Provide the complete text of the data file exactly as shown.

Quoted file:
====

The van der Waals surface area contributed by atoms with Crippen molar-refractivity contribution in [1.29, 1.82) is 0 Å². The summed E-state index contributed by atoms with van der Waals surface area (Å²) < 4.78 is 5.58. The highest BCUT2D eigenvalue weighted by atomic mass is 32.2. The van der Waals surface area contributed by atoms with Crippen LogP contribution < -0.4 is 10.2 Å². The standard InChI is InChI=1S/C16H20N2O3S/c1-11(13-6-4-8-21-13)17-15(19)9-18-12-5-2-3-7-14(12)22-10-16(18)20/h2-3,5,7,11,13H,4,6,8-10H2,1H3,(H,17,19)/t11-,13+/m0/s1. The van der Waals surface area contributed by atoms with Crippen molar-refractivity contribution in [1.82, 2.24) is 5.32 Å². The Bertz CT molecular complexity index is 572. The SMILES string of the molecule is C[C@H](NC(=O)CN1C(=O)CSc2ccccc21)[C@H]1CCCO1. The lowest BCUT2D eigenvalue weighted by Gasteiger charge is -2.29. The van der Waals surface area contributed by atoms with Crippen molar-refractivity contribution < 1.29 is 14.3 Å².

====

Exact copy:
The van der Waals surface area contributed by atoms with Crippen molar-refractivity contribution in [1.29, 1.82) is 0 Å². The summed E-state index contributed by atoms with van der Waals surface area (Å²) < 4.78 is 5.58. The highest BCUT2D eigenvalue weighted by atomic mass is 32.2. The van der Waals surface area contributed by atoms with Crippen LogP contribution < -0.4 is 10.2 Å². The standard InChI is InChI=1S/C16H20N2O3S/c1-11(13-6-4-8-21-13)17-15(19)9-18-12-5-2-3-7-14(12)22-10-16(18)20/h2-3,5,7,11,13H,4,6,8-10H2,1H3,(H,17,19)/t11-,13+/m0/s1. The van der Waals surface area contributed by atoms with Crippen molar-refractivity contribution in [1.82, 2.24) is 5.32 Å². The Bertz CT molecular complexity index is 572. The SMILES string of the molecule is C[C@H](NC(=O)CN1C(=O)CSc2ccccc21)[C@H]1CCCO1. The lowest BCUT2D eigenvalue weighted by Gasteiger charge is -2.29. The van der Waals surface area contributed by atoms with Crippen molar-refractivity contribution < 1.29 is 14.3 Å².